Q&A with TRW Automotive: John Plant, Chairman and CEO
Continuing just-auto's series of interviews with industry leaders, Matthew Beecham met with John Plant, TRW's chairman and CEO while at this year's IAA and asked for his views on the state of the automotive industry, TRW's most recent financial results and the autonomous car.
What's your view of where the automotive industry is right now? Is this recession very different to what we've seen before?
The business of automotive is pretty much reflective of the rhythms that economies move through. If you go back to the dreadful conditions of the 1930s when GDP fell, demand for cars fell and unemployment was high. So in many senses we've gone through multiple cycles since then. Maybe this one is just part of another cycle, albeit exaggerated from 2008/09.
Where we seem to be today is that China appears to have motored through most of it pretty unscathed and is still growing well. Meanwhile, America has recovered nicely from very fast deceleration to a GDP that is above the 2008/09 time period. The difficult area is Europe where GDP is still lower than it was five years ago with high and very stubborn unemployment. I'm not saying that's different to previous times at all, maybe it's just the conditions, maybe earlier stimuli, maybe austerity driven by government borrowing. I take the attitude that this will pass. Maybe we're at an inflection point in Europe and maybe it'll start to get better because it moves in a cycle.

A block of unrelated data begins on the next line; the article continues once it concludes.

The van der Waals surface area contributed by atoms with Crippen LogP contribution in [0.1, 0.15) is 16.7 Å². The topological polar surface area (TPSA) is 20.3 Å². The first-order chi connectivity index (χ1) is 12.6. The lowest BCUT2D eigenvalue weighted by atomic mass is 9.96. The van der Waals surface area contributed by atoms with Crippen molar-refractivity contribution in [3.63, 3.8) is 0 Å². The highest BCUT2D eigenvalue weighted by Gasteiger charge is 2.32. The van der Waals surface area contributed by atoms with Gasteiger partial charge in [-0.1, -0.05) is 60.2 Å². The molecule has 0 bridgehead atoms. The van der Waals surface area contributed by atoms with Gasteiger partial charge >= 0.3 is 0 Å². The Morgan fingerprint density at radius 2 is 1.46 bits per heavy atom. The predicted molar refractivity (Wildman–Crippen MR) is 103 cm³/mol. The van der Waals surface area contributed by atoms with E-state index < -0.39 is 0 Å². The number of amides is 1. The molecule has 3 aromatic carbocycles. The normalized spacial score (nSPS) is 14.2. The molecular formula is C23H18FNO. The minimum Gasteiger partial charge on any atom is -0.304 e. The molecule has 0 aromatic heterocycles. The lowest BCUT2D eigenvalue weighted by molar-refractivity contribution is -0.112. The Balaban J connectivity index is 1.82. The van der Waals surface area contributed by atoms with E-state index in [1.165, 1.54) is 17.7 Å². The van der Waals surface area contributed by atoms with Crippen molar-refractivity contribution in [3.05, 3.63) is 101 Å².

TRW posted Q2 results ahead of the expectations, boosted by the higher volumes in North America and China. What do you see happening in Europe?
I think the interesting thing for TRW in Q2 was the fact that Europe did not go down, which is the first time in a long time it hasn't gone down now. I'm not willing to say yet it's definitely going to go up [but] I'm hopeful that we may be at the low point and it may get better. But for us I will say it was encouraging to see that Europe did not go down.
Do you think that we will see Chinese automakers moving more forcibly into Europe?
I don't know whether we're going to see significant penetration of any Chinese vehicle manufacturer into Europe anytime soon. I'm sure there may be some low price cars come out into certain European markets but I'm not sure that's going to be a significant thing in the next five years. I think the Chinese vehicle manufacturers have got an enormous job on just capturing their share of the Chinese markets which is growing so rapidly. I am not sure that they need to be exporting to Europe at this point in time or indeed that they are ready to export significantly into Europe.
There is much talk at this IAA year's show about the autonomous car. In what ways can TRW support this vehicle?